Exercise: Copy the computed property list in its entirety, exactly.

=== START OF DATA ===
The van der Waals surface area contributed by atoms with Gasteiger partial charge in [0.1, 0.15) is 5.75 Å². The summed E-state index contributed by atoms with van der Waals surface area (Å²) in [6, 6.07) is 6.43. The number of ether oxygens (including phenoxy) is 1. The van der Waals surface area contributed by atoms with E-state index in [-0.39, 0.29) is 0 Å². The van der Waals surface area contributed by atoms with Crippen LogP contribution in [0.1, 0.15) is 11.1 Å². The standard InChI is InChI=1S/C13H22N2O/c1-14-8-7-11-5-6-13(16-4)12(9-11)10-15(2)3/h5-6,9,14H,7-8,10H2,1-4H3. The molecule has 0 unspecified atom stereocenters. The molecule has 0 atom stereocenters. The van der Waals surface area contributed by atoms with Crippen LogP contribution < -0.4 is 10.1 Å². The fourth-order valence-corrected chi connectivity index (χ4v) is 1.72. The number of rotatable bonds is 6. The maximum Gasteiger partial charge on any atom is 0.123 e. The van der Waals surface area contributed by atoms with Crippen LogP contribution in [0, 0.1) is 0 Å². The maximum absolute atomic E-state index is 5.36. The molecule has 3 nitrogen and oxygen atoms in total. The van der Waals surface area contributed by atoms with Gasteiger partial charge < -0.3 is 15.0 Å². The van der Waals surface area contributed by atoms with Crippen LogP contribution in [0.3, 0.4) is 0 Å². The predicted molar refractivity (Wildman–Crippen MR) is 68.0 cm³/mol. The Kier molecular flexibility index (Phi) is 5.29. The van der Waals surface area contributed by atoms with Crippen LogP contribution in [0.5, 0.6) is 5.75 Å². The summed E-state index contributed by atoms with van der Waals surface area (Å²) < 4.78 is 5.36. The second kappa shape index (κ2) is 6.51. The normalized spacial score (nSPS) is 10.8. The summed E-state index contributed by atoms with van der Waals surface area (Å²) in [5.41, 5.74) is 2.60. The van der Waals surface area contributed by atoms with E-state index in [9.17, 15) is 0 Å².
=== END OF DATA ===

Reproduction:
The van der Waals surface area contributed by atoms with Gasteiger partial charge in [0.1, 0.15) is 5.75 Å². The summed E-state index contributed by atoms with van der Waals surface area (Å²) in [6, 6.07) is 6.43. The number of ether oxygens (including phenoxy) is 1. The van der Waals surface area contributed by atoms with E-state index in [-0.39, 0.29) is 0 Å². The van der Waals surface area contributed by atoms with Crippen LogP contribution in [0.1, 0.15) is 11.1 Å². The standard InChI is InChI=1S/C13H22N2O/c1-14-8-7-11-5-6-13(16-4)12(9-11)10-15(2)3/h5-6,9,14H,7-8,10H2,1-4H3. The molecule has 0 unspecified atom stereocenters. The molecule has 0 atom stereocenters. The van der Waals surface area contributed by atoms with Crippen LogP contribution < -0.4 is 10.1 Å². The fourth-order valence-corrected chi connectivity index (χ4v) is 1.72. The number of rotatable bonds is 6. The maximum Gasteiger partial charge on any atom is 0.123 e. The van der Waals surface area contributed by atoms with Crippen LogP contribution in [0, 0.1) is 0 Å². The maximum absolute atomic E-state index is 5.36. The molecule has 3 nitrogen and oxygen atoms in total. The van der Waals surface area contributed by atoms with Gasteiger partial charge < -0.3 is 15.0 Å². The van der Waals surface area contributed by atoms with Crippen LogP contribution in [0.3, 0.4) is 0 Å². The predicted molar refractivity (Wildman–Crippen MR) is 68.0 cm³/mol. The Kier molecular flexibility index (Phi) is 5.29. The van der Waals surface area contributed by atoms with Crippen LogP contribution in [0.5, 0.6) is 5.75 Å². The summed E-state index contributed by atoms with van der Waals surface area (Å²) < 4.78 is 5.36. The second kappa shape index (κ2) is 6.51. The normalized spacial score (nSPS) is 10.8. The summed E-state index contributed by atoms with van der Waals surface area (Å²) in [5.41, 5.74) is 2.60. The van der Waals surface area contributed by atoms with E-state index in [9.17, 15) is 0 Å².